Britain’s “Pompeii” has emerged in the UK county of Cambridgeshire as archaeologists unearthed incredibly well-preserved Bronze Age dwellings abandoned in haste by their inhabitants. The excavation, carried out at a quarry in Peterborough by Historic England and the University of Cambridge, provides an extraordinary insight into domestic life 3,000 years ago. Dating to the end of the Bronze Age (1200-800 BC), the settlement was home to several families who lived in a number of circular wooden houses built on stilts above a river.
Archaeologists found an extraordinary time capsule buried just over six feet below the ground surface, where the river bed actually was in 1000-800 BC. It contained textiles, small cups, bowls and jars complete with past meals still inside. Such is the level of preservation that the footprints of those living there are still visible in the waterlogged sediments.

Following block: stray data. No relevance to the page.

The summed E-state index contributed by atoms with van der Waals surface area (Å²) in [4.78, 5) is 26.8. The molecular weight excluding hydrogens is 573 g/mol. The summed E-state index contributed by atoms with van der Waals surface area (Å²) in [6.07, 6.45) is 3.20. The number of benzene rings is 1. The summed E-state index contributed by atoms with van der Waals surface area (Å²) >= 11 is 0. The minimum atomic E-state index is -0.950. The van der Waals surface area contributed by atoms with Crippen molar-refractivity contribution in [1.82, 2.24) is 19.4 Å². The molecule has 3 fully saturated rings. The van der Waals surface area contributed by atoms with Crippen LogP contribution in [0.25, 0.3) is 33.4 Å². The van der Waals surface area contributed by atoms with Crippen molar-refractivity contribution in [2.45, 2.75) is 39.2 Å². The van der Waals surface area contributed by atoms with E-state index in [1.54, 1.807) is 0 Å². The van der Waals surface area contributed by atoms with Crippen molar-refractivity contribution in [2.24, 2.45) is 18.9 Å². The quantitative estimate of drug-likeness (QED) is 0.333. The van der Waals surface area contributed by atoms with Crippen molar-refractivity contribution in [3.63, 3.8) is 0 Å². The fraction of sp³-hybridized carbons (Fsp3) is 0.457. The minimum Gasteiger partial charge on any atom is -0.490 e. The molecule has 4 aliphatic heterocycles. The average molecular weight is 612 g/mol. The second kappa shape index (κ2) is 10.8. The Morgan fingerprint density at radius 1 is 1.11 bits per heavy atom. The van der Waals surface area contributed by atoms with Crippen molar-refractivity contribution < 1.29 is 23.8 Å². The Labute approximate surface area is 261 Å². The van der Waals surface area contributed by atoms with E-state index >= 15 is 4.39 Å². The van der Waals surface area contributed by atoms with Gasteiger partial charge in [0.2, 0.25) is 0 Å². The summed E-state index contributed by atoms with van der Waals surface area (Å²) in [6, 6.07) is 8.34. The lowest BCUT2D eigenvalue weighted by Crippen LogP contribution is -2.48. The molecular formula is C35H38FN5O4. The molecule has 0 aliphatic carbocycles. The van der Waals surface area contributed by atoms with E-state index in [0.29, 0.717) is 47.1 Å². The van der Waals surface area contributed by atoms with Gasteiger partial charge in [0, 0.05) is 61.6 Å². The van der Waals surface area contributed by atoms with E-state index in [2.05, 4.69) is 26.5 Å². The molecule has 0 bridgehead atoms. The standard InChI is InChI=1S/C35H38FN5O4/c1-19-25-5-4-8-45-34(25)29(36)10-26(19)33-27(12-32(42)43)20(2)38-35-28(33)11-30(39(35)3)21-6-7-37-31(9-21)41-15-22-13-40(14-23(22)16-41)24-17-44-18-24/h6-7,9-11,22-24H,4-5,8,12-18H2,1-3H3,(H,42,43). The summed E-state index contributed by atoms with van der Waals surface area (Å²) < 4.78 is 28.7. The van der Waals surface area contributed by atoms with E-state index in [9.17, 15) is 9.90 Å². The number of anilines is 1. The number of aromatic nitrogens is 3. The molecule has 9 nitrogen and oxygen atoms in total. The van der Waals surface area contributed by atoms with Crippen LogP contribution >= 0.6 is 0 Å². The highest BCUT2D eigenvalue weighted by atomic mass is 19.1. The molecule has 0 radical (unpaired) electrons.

The archaeologists also found exotic glass beads that were part of an elaborate necklace, suggesting “a sophistication not usually associated with the British Bronze Age,” Cambridge Archaeological Unit said in a statement.
The way the objects were found indicate people were forced to leave everything behind when fire caught on the houses. It is not known yet whether it was an accident or fire was set deliberately by hostile forces.
The archaeologists expect to find much more as the excavation, which is now half way through the four-year project, continues over the coming months.